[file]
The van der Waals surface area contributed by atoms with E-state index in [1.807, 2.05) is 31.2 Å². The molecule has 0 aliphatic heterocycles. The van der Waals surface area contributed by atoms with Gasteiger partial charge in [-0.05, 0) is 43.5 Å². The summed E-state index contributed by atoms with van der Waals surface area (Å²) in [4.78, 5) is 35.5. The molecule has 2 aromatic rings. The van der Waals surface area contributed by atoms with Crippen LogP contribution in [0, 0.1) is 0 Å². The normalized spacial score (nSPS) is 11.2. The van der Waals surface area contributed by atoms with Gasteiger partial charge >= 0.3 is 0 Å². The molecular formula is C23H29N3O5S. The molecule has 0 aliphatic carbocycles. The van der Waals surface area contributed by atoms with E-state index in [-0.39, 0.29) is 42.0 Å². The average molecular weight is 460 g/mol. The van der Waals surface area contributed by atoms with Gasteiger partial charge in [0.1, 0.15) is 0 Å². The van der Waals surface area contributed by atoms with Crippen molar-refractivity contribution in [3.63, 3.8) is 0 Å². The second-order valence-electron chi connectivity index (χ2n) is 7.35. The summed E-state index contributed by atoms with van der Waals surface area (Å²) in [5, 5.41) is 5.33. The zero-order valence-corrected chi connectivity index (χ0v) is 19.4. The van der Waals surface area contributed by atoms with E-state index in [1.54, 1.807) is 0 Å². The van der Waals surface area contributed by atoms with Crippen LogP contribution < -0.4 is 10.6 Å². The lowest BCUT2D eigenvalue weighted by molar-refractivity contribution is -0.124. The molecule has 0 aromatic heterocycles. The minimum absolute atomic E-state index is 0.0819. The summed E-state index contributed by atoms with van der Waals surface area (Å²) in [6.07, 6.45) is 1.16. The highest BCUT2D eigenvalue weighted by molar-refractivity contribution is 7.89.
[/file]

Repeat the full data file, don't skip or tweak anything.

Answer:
The van der Waals surface area contributed by atoms with E-state index in [1.807, 2.05) is 31.2 Å². The molecule has 0 aliphatic heterocycles. The van der Waals surface area contributed by atoms with Gasteiger partial charge in [-0.05, 0) is 43.5 Å². The summed E-state index contributed by atoms with van der Waals surface area (Å²) in [4.78, 5) is 35.5. The molecule has 2 aromatic rings. The van der Waals surface area contributed by atoms with Crippen LogP contribution in [0, 0.1) is 0 Å². The normalized spacial score (nSPS) is 11.2. The van der Waals surface area contributed by atoms with Gasteiger partial charge >= 0.3 is 0 Å². The molecular formula is C23H29N3O5S. The molecule has 0 aliphatic carbocycles. The van der Waals surface area contributed by atoms with E-state index in [-0.39, 0.29) is 42.0 Å². The average molecular weight is 460 g/mol. The van der Waals surface area contributed by atoms with Gasteiger partial charge in [0.1, 0.15) is 0 Å². The van der Waals surface area contributed by atoms with Crippen molar-refractivity contribution in [3.63, 3.8) is 0 Å². The second-order valence-electron chi connectivity index (χ2n) is 7.35. The summed E-state index contributed by atoms with van der Waals surface area (Å²) in [5, 5.41) is 5.33. The zero-order valence-corrected chi connectivity index (χ0v) is 19.4. The van der Waals surface area contributed by atoms with E-state index in [1.54, 1.807) is 0 Å². The van der Waals surface area contributed by atoms with Crippen LogP contribution < -0.4 is 10.6 Å². The lowest BCUT2D eigenvalue weighted by molar-refractivity contribution is -0.124. The molecule has 0 aromatic heterocycles. The minimum absolute atomic E-state index is 0.0819. The summed E-state index contributed by atoms with van der Waals surface area (Å²) in [6.07, 6.45) is 1.16. The highest BCUT2D eigenvalue weighted by molar-refractivity contribution is 7.89.